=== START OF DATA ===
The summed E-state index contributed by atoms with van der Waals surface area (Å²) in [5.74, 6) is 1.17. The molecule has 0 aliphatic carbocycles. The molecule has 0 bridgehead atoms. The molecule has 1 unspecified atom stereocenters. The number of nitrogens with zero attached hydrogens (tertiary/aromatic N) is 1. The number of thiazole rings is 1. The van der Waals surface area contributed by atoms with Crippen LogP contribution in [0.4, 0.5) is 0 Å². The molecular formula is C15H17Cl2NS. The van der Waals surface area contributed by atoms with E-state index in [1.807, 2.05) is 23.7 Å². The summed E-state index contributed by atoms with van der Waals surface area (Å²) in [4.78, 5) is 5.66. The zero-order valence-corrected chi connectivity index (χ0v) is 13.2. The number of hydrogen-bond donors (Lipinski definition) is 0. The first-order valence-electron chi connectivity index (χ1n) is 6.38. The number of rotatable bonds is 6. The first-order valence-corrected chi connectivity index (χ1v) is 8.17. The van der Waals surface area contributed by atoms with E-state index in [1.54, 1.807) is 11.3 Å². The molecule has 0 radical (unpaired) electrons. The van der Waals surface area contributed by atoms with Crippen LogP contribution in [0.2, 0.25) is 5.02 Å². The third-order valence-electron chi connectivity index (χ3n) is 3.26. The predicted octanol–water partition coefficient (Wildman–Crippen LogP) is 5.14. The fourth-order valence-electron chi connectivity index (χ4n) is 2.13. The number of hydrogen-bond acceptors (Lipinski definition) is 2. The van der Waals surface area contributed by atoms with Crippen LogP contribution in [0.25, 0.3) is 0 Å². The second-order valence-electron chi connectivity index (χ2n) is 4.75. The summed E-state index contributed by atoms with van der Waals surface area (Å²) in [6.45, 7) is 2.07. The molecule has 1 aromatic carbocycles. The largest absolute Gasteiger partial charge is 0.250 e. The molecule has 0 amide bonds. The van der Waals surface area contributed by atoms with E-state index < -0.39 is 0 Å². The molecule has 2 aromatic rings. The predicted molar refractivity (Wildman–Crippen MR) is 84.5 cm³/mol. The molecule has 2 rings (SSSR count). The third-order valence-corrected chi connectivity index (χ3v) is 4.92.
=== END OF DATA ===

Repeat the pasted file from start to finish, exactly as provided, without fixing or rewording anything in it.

The summed E-state index contributed by atoms with van der Waals surface area (Å²) in [5.74, 6) is 1.17. The molecule has 0 aliphatic carbocycles. The molecule has 0 bridgehead atoms. The molecule has 1 unspecified atom stereocenters. The number of nitrogens with zero attached hydrogens (tertiary/aromatic N) is 1. The number of thiazole rings is 1. The van der Waals surface area contributed by atoms with Crippen LogP contribution in [0.4, 0.5) is 0 Å². The molecular formula is C15H17Cl2NS. The van der Waals surface area contributed by atoms with E-state index in [1.807, 2.05) is 23.7 Å². The summed E-state index contributed by atoms with van der Waals surface area (Å²) in [4.78, 5) is 5.66. The zero-order valence-corrected chi connectivity index (χ0v) is 13.2. The number of hydrogen-bond donors (Lipinski definition) is 0. The first-order valence-electron chi connectivity index (χ1n) is 6.38. The number of rotatable bonds is 6. The first-order valence-corrected chi connectivity index (χ1v) is 8.17. The van der Waals surface area contributed by atoms with E-state index in [1.54, 1.807) is 11.3 Å². The molecule has 0 radical (unpaired) electrons. The van der Waals surface area contributed by atoms with Crippen LogP contribution in [0.2, 0.25) is 5.02 Å². The third-order valence-electron chi connectivity index (χ3n) is 3.26. The predicted octanol–water partition coefficient (Wildman–Crippen LogP) is 5.14. The fourth-order valence-electron chi connectivity index (χ4n) is 2.13. The number of hydrogen-bond acceptors (Lipinski definition) is 2. The van der Waals surface area contributed by atoms with Crippen LogP contribution in [0.25, 0.3) is 0 Å². The second-order valence-electron chi connectivity index (χ2n) is 4.75. The summed E-state index contributed by atoms with van der Waals surface area (Å²) in [6.45, 7) is 2.07. The molecule has 1 aromatic carbocycles. The largest absolute Gasteiger partial charge is 0.250 e. The molecule has 0 amide bonds. The van der Waals surface area contributed by atoms with E-state index < -0.39 is 0 Å². The molecule has 2 aromatic rings. The predicted molar refractivity (Wildman–Crippen MR) is 84.5 cm³/mol. The molecule has 2 rings (SSSR count). The third-order valence-corrected chi connectivity index (χ3v) is 4.92.